Legal Parentage “By Design”: Reimagining Birth Certificates in Aotearoa New Zealand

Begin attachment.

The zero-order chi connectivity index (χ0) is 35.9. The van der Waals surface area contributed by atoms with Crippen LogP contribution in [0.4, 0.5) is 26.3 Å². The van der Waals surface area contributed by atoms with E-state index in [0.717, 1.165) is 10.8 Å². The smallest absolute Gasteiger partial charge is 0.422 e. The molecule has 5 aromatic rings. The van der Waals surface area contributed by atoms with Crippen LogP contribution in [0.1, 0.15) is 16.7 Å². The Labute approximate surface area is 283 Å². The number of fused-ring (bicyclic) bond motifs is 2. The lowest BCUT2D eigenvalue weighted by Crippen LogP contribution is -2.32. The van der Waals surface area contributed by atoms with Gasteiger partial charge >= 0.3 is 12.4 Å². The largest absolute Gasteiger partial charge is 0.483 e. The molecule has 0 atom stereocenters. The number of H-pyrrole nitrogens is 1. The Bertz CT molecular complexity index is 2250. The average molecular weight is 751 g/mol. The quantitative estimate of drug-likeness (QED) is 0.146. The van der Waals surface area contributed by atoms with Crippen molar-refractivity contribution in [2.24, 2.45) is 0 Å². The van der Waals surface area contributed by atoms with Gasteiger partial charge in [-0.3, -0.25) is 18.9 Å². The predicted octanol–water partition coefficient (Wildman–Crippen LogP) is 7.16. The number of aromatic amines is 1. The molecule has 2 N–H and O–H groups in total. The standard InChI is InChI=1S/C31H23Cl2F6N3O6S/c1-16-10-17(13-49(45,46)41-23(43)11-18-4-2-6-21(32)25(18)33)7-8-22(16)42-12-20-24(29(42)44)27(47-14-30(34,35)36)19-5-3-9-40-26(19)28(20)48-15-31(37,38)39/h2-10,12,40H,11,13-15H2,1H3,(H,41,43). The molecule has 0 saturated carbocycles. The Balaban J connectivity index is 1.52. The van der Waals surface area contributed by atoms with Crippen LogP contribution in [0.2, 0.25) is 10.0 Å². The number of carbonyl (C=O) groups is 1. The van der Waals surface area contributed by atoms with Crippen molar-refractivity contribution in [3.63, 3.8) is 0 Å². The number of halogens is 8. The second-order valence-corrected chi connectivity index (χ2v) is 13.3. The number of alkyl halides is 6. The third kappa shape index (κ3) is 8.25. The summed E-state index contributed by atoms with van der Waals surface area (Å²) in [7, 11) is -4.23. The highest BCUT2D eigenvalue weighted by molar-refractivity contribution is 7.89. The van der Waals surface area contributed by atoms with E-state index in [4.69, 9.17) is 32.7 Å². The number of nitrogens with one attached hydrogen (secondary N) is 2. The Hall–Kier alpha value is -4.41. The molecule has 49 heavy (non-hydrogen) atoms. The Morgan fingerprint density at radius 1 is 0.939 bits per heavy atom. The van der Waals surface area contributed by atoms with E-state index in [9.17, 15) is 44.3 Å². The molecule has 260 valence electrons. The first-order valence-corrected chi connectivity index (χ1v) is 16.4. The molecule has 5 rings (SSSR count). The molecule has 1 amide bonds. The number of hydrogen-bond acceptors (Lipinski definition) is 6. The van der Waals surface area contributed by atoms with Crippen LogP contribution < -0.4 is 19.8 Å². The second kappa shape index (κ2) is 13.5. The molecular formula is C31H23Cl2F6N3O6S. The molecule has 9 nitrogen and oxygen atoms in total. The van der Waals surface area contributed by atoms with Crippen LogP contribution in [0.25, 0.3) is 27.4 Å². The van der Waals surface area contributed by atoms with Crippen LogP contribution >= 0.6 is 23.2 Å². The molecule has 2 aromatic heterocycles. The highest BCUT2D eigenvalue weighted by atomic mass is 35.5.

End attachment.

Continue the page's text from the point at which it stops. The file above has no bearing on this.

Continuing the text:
This thesis highlights two significant flaws in birth certification and legal parentage regimes in Aotearoa New Zealand that negatively impact children conceived and raised in an array of diverse family structures. First, birth certificates currently reflect a child’s legal parentage, excluding any reference to a child’s genetic or gestational origins. This thesis draws on social constructionist conceptions of the self and narrative identity theory, alongside Māori understandings of aspects of whakapapa, to demonstrate that birth certificates should incorporate more information about a child’s origins, and that a failure to do so can have negative consequences for a child’s identity development. To rectify these informational deficits, this thesis argues for the reform of birth certification in Aotearoa New Zealand. It demonstrates the nature and potential of these reforms through the creation of a prototype birth certificate for all children that incorporates their genetic, gestational, and legal parentage. Second, this thesis claims that the current model of legal parentage, which permits a child to have a maximum of two legally recognised parents at any given time, does not reflect the lives of children who are intentionally brought into the world and raised by more than two individuals. Rather, it embodies historic understandings of legal parentage that privilege traditional heterosexual western forms of reproduction, and fails to account for the realities of assisted human reproduction and modern-day family formation. Expanding the operation of legal parentage to incorporate all of a child’s parental figures (and including them on the child’s birth certificate from the outset) would provide greater legal protection for children born into multi-parent families, in line with that currently enjoyed by children with one or two legal parents. Therefore, this thesis develops an intentional model of legal parentage accommodating more than two legal parents where a child is conceived by assisted human reproduction in specified circumstances. Reimagining birth certificates and legal parentage as proposed in this thesis would better reflect the social and narrative realities of identity formation, especially for children, whereby who they become is greatly shaped by the individuals in their lives and their experiences in the world. It would also better meet our obligations under the United Nations Convention of the Rights of the Child, as well as possibly affording greater respect to Māori conceptions of identity, which is of fundamental importance given the classification of whakapapa as a taonga guaranteed protection under Te Tiriti o Waitangi. The expansion of legal parentage beyond the two-parent paradigm would also provide greater legal protection to children in Aotearoa New Zealand, arguably making this area of family law consistent with a legal framework that is otherwise well attuned to recognising the diversity and complexity of family relationships.